With the state’s flagship university in their jurisdiction, Champaign cops have to deal with alcohol-related incidents all the time. While those cops are busy keeping residents and University of Illinois students safe – driving squad cars and handling guns – the police union contract allows on-duty officers to be half-drunk. Literally.

The union contract for rank-and-file Champaign cops says a “positive test” for alcohol starts at a blood-alcohol concentration of 0.04 – usually the equivalent of a few beers. It’s against the law for any motorist to drive at 0.08 and above.

But it’s not just police. Champaign firefighters have language in their union deal that’s even more lenient, the Better Government Association and WCIA-TV found. If they’re tested in the first hour, Champaign firefighters aren’t “presumed to have been impaired” until they hit 0.08. That number drops each hour, however. That means if a firefighter isn’t tested until, say, the fourth hour of his or her shift, he or she could still be just below 0.04 and not be considered too buzzed for work.

“The existing language has been in place for several decades and likely represented the thinking, science and case law in its day,” said Dennis Forsman, Champaign’s fire chief. Forsman said the city will soon begin talks with the union on a new contract, and he will look to potentially update the language to reflect “modern standards, policy and science.”

Chris Zaremba, president of Champaign Firefighters 1260, said he wasn’t aware of the language in the contract.

“It’s never been an issue. It’s something we never even looked at for my whole career,” Zaremba said.

Champaign isn’t alone. In Urbana, impairment starts at a blood-alcohol concentration of 0.03 for both the police and fire departments, according to interviews and documents. For the Decatur and Springfield fire departments, it’s 0.04. Decatur cops aren’t considered to be too drunk for work until 0.08, but that number drops by 0.01 each hour into their shifts, much like the Champaign fire contract.

These findings come on the heels of a series of BGA/NBC 5 Chicago investigations that found a number of police and fire departments in Chicago and its suburbs have union contracts that allow police officers and firefighters to have alcohol in their systems.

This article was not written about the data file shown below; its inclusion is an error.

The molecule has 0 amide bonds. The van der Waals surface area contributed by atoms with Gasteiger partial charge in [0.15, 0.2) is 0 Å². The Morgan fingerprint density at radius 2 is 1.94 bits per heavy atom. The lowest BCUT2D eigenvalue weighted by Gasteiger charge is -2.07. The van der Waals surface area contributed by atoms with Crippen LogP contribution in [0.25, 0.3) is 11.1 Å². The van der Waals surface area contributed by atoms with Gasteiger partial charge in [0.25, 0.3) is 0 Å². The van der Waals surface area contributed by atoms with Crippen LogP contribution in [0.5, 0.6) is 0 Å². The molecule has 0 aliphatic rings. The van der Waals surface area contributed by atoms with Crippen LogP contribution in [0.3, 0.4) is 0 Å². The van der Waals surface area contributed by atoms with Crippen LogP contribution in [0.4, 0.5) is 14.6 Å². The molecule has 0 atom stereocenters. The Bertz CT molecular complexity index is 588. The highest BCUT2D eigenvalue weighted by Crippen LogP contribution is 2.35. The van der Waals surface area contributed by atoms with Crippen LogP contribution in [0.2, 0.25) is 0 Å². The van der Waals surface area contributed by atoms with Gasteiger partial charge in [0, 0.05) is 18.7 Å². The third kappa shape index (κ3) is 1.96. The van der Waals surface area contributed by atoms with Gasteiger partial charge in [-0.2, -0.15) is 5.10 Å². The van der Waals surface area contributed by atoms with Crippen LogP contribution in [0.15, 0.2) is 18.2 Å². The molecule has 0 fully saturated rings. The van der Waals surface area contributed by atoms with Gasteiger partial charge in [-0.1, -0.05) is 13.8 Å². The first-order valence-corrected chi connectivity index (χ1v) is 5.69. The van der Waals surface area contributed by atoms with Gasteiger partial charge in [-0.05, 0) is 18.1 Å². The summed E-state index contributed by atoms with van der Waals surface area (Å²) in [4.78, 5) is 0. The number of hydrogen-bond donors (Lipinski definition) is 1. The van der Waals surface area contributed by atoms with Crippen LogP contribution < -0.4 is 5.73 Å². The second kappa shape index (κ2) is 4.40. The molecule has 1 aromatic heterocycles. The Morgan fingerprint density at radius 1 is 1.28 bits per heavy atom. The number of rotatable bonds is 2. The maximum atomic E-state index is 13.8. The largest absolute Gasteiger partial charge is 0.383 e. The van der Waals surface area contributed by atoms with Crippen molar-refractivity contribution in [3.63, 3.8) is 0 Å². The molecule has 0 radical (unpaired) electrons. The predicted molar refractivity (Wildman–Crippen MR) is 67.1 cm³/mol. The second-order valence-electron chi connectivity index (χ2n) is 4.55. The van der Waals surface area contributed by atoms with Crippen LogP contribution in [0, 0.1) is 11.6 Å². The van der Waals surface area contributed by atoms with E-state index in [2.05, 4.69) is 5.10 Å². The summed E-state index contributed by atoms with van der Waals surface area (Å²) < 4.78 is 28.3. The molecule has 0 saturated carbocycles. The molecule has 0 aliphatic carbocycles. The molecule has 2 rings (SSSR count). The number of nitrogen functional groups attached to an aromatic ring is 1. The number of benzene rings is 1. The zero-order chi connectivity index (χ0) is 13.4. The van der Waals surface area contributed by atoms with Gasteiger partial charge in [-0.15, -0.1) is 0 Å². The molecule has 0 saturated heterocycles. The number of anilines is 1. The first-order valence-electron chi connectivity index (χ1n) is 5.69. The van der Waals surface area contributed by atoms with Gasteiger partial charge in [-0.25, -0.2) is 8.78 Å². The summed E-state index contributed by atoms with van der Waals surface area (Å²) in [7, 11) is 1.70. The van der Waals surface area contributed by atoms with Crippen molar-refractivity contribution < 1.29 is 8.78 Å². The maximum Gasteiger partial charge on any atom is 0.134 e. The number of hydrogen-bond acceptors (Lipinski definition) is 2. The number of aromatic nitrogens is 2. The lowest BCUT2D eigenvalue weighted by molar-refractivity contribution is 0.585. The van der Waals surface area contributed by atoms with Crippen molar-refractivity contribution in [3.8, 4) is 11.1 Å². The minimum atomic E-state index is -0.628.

Since the original story in February, which focused on police, Illinois Secretary of State Jesse White has proposed “zero tolerance” legislation regarding alcohol use for cops while on duty. (Because of different circumstances with firefighters – including the prevalence of volunteers – they are not part of this legislation, but might be the subject of a separate bill down the road.)

Officials with central Illinois police and fire departments interviewed by the BGA and WCIA said there have not been any incidents with their employees coming to work with booze in their bloodstream.

Medical experts warn that even a single drink can impact a person’s judgment and reaction time.

To put blood-alcohol numbers into simple terms, the average 200-pound person hits 0.04 after consuming two and a half alcoholic drinks (each drink generally equates to a shot of hard liquor, three ounces of wine or 12 ounces of beer) in a single hour, according to the Illinois State Police and other sources. Drinking an additional beverage each hour maintains that level.

The Fraternal Order of Police Labor Council, which represents officers in Champaign and Urbana, wouldn’t comment on this story. That organization has been fighting White’s zero tolerance bill in Springfield. However, the president of Urbana’s chapter of the FOP is staying neutral.

“This union has stayed out of political matters for years, and will continue to do so,” said Dan Bailey, the president of FOP Lodge 70, which represents officers in Urbana. “Of course if the law gets changed, we will make sure our contract reflects that change.”

undefinedIt appears Danville is ahead of much of the state on this issue. Neither its police nor its fire union contracts have language allowing a certain blood-alcohol concentration. Both departments, which are run by Danville Public Safety Director Larry Thomason, fall under the city’s zero tolerance policy for all its employees, Thomason said.

While White’s proposed bill only involves police, the president of the union representing Danville firefighters said he wouldn’t mind if it involved all public safety personnel.

“As far as I’m concerned we don’t want anybody under the influence,” said the fire union president, Sean O’Kane. “They’re putting our lives in danger as well as the public’s lives. We don’t have a problem with [zero tolerance] at all.”

Danville’s police union wasn’t as enthusiastic about the idea.

“Police officers are and should be held to a higher standard than the public,” said Troy Hogren, a Danville officer and vice president of the Illinois Police Benevolent and Protective Association.

But, sometimes cops are called in while off-duty, so they shouldn’t be penalized if they’ve had a beer at that point, he said. Rather than institute a state law, drinking should be governed by “common sense,” Hogren said.

“A zero-tolerance bill would be bad legislation statewide.”

This article was written and reported by the Better Government Association’s Patrick McCraney, with Dave Benton and Steve Staeger of WCIA-TV. McCraney can be reached at (815) 483-1612, or pmccraney@bettergov.org. His Twitter handle is @patrickmccraney.

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